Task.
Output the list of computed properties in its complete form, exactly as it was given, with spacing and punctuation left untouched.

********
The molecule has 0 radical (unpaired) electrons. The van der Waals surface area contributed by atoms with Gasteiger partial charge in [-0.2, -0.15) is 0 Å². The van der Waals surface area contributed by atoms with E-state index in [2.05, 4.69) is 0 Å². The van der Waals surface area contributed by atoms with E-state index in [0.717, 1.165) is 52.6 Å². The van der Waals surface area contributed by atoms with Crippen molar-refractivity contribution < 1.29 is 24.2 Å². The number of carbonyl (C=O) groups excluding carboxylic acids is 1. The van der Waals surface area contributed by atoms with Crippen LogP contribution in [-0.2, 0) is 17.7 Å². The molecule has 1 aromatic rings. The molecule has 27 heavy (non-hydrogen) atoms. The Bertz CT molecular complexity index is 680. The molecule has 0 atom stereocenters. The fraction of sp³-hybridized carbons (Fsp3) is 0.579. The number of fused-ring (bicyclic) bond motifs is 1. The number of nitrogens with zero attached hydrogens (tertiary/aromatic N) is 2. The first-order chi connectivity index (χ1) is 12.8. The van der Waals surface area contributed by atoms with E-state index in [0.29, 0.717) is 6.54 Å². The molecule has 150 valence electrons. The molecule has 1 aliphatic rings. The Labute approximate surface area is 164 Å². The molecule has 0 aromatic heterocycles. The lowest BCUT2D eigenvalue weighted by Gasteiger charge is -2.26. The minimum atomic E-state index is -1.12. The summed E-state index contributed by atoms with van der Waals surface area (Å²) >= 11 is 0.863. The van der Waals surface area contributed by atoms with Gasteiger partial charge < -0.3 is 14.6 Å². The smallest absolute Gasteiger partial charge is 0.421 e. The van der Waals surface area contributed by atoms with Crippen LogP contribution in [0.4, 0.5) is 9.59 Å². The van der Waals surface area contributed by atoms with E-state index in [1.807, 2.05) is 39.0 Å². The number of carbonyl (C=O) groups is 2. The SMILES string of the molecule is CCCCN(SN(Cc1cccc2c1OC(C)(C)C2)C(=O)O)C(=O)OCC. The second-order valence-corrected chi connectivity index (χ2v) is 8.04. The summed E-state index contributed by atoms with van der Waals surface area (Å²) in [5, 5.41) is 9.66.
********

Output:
The molecule has 0 radical (unpaired) electrons. The van der Waals surface area contributed by atoms with Gasteiger partial charge in [-0.2, -0.15) is 0 Å². The van der Waals surface area contributed by atoms with E-state index in [2.05, 4.69) is 0 Å². The van der Waals surface area contributed by atoms with E-state index in [0.717, 1.165) is 52.6 Å². The van der Waals surface area contributed by atoms with Crippen molar-refractivity contribution < 1.29 is 24.2 Å². The number of carbonyl (C=O) groups excluding carboxylic acids is 1. The van der Waals surface area contributed by atoms with Crippen LogP contribution in [-0.2, 0) is 17.7 Å². The molecule has 1 aromatic rings. The molecule has 27 heavy (non-hydrogen) atoms. The Bertz CT molecular complexity index is 680. The molecule has 0 atom stereocenters. The fraction of sp³-hybridized carbons (Fsp3) is 0.579. The number of fused-ring (bicyclic) bond motifs is 1. The number of nitrogens with zero attached hydrogens (tertiary/aromatic N) is 2. The first-order chi connectivity index (χ1) is 12.8. The van der Waals surface area contributed by atoms with E-state index in [0.29, 0.717) is 6.54 Å². The molecule has 150 valence electrons. The molecule has 1 aliphatic rings. The Labute approximate surface area is 164 Å². The molecule has 0 aromatic heterocycles. The lowest BCUT2D eigenvalue weighted by Gasteiger charge is -2.26. The minimum atomic E-state index is -1.12. The summed E-state index contributed by atoms with van der Waals surface area (Å²) >= 11 is 0.863. The van der Waals surface area contributed by atoms with Gasteiger partial charge < -0.3 is 14.6 Å². The smallest absolute Gasteiger partial charge is 0.421 e. The van der Waals surface area contributed by atoms with Crippen LogP contribution in [0.4, 0.5) is 9.59 Å². The van der Waals surface area contributed by atoms with E-state index in [1.807, 2.05) is 39.0 Å². The number of carbonyl (C=O) groups is 2. The SMILES string of the molecule is CCCCN(SN(Cc1cccc2c1OC(C)(C)C2)C(=O)O)C(=O)OCC. The second-order valence-corrected chi connectivity index (χ2v) is 8.04. The summed E-state index contributed by atoms with van der Waals surface area (Å²) in [5, 5.41) is 9.66.